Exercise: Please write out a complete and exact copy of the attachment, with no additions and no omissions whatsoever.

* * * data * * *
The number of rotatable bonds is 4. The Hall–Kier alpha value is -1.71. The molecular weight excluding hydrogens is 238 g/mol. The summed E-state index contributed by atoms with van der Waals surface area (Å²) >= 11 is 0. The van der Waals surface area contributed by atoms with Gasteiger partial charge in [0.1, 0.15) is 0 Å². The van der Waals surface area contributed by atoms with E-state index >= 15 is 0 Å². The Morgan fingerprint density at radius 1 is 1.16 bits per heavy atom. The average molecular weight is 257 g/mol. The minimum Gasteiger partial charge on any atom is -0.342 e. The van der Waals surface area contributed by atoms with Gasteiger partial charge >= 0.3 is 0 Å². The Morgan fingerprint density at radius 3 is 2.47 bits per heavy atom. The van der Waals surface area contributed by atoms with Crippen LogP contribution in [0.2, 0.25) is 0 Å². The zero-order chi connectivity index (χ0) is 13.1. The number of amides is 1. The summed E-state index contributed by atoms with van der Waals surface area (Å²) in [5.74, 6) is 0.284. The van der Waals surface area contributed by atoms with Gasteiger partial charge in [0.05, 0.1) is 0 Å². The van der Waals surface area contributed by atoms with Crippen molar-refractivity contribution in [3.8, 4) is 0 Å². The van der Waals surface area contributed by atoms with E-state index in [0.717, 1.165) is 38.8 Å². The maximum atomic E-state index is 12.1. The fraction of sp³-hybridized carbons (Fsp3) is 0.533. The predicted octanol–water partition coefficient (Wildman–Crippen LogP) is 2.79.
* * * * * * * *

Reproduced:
The number of rotatable bonds is 4. The Hall–Kier alpha value is -1.71. The molecular weight excluding hydrogens is 238 g/mol. The summed E-state index contributed by atoms with van der Waals surface area (Å²) >= 11 is 0. The van der Waals surface area contributed by atoms with Gasteiger partial charge in [0.1, 0.15) is 0 Å². The van der Waals surface area contributed by atoms with E-state index >= 15 is 0 Å². The Morgan fingerprint density at radius 1 is 1.16 bits per heavy atom. The average molecular weight is 257 g/mol. The minimum Gasteiger partial charge on any atom is -0.342 e. The van der Waals surface area contributed by atoms with Gasteiger partial charge >= 0.3 is 0 Å². The Morgan fingerprint density at radius 3 is 2.47 bits per heavy atom. The van der Waals surface area contributed by atoms with Crippen LogP contribution in [0.2, 0.25) is 0 Å². The zero-order chi connectivity index (χ0) is 13.1. The number of amides is 1. The summed E-state index contributed by atoms with van der Waals surface area (Å²) in [5.74, 6) is 0.284. The van der Waals surface area contributed by atoms with Gasteiger partial charge in [0.05, 0.1) is 0 Å². The van der Waals surface area contributed by atoms with Crippen molar-refractivity contribution in [3.8, 4) is 0 Å². The van der Waals surface area contributed by atoms with E-state index in [0.717, 1.165) is 38.8 Å². The maximum atomic E-state index is 12.1. The fraction of sp³-hybridized carbons (Fsp3) is 0.533. The predicted octanol–water partition coefficient (Wildman–Crippen LogP) is 2.79.